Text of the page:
No. 2 Article 7/April 8, 2011

Should We Plant Corn This Early When the Soil Is This Cold?

Illinois producers were able to do a great deal of tillage last fall and to apply a considerable amount of nitrogen. With limited rainfall in most areas in recent weeks--most of the state has received less than 2 inches since March 15, and much of central Illinois less than an inch--fieldwork has started in earnest, with additional N applied, along with some spring tillage. It's no exaggeration to say that soil conditions in Illinois in 2011 are among the best we've ever seen during the first week of April.

We've had fair to good planting conditions some years during the first week of April, and in recent years this usually brings a start to planting. A few decades ago planting this early would rarely have been done, but with better seed, seed treatments, and planters, along with what have usually been good stands from such early planting, many producers will now plant the first week of April without too much concern. This year, however, soils are cooler than normal, with morning temperatures in the low 40s or even the 30s and air temperatures below freezing some mornings this past week.

We know that there is some risk involved in very early planting, but cool soil temperatures are not a major risk factor. Instead, stands poor enough to require replanting have usually followed heavy rainfall soon after planting, with seeds or seedlings dying from lack of oxygen. Chances of this happening are no higher for early planting than for later. In fact, planting into cooler soils may improve chances for emergence following rainfall, since seeds are not triggered to germinate and emerge as rapidly in cool soils, so they often may survive longer in cool, wet soils than in warm, wet soils.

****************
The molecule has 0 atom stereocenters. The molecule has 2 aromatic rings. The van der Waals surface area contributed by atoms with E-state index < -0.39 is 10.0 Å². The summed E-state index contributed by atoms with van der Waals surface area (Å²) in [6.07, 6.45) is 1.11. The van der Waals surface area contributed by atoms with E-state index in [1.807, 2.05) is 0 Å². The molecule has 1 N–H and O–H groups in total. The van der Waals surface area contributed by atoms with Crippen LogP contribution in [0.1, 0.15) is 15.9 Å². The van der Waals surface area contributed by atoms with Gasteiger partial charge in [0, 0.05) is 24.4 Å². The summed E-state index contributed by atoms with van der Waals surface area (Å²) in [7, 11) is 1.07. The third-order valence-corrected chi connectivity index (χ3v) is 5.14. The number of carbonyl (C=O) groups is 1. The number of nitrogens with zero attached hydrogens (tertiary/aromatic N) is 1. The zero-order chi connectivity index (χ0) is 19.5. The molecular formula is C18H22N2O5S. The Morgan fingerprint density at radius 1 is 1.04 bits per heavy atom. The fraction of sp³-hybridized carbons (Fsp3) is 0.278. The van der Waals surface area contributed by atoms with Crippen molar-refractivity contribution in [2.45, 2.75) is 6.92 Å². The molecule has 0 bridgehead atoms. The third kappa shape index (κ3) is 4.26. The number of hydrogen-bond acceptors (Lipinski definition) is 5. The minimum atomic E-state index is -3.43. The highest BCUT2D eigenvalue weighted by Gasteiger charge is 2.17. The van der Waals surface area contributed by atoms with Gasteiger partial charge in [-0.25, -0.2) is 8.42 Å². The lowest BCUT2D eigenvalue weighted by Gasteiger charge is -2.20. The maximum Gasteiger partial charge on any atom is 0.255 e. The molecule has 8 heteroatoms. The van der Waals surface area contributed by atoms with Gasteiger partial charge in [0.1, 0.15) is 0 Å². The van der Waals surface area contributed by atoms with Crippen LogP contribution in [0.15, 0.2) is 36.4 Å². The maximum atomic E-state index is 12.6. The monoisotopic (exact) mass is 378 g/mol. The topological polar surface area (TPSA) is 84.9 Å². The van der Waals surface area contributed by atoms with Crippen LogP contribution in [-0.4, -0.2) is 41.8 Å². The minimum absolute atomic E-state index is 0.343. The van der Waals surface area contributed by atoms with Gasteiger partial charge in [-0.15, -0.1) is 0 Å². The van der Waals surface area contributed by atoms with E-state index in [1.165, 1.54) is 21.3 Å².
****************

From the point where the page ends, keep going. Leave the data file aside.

The major risk from low spring temperatures is not from a delay in germination and emergence but from frost events after plants have emerged. Clearly, the chances of this happening are greater with early planting, especially early planting into warm soils, or when soils warm up rapidly to bring on germination and early emergence. The most recent occurrence of this over a wide area in Illinois was in 2005, when air temperatures dropped into the upper 20s for one or two nights during the first week of May. Corn planted early enough to have emerged and grown to the 2-leaf stage or so was damaged, and some was killed, while later-planted corn mostly escaped. Frost that late was unusual, as was having had soils warm enough long enough for corn to be that size when the frost occurred.

So should you plant corn into soil at 40-degree temperatures the first or second week of April when the soil is in great shape to plant? I would answer yes, but with a few "buts." First, we do not expect yields of corn planted in the first week of April to be higher than those of corn planted the third of fourth week of April. We have, in fact, had a few instances when corn planted in late April yielded more than corn planted early in April. This doesn't happen often enough to rule out early planting, but it does mean that the main reason to plant in early April is to be done by late April--to avoid late-planting yield loss--not because the earliest plantings will produce the highest yields. Another caution is to plant early only when seedbed conditions stay favorable; if it rains or is still wet, don't try to get back in too soon.

It typically requires about 110 to 120 growing degree-days for corn to emerge. With highs in the mid-60s and lows in the 40s to low 50s, we accumulate less than 10 GDD per day, so it can easily take two to three weeks for the crop to emerge. That by itself has not usually been a problem, but it still is a long time during which problems can develop that hinder emergence. So early-planted corn should be watched carefully, especially when GDD accumulations pick up and the crop approaches emergence. While we hope that we won't need to replant, a final advantage of very early planting (as long as it warms up so the crop emerges early as well) is that replanting can be done early enough to avoid large penalties from late (re)planting.--Emerson Nafziger

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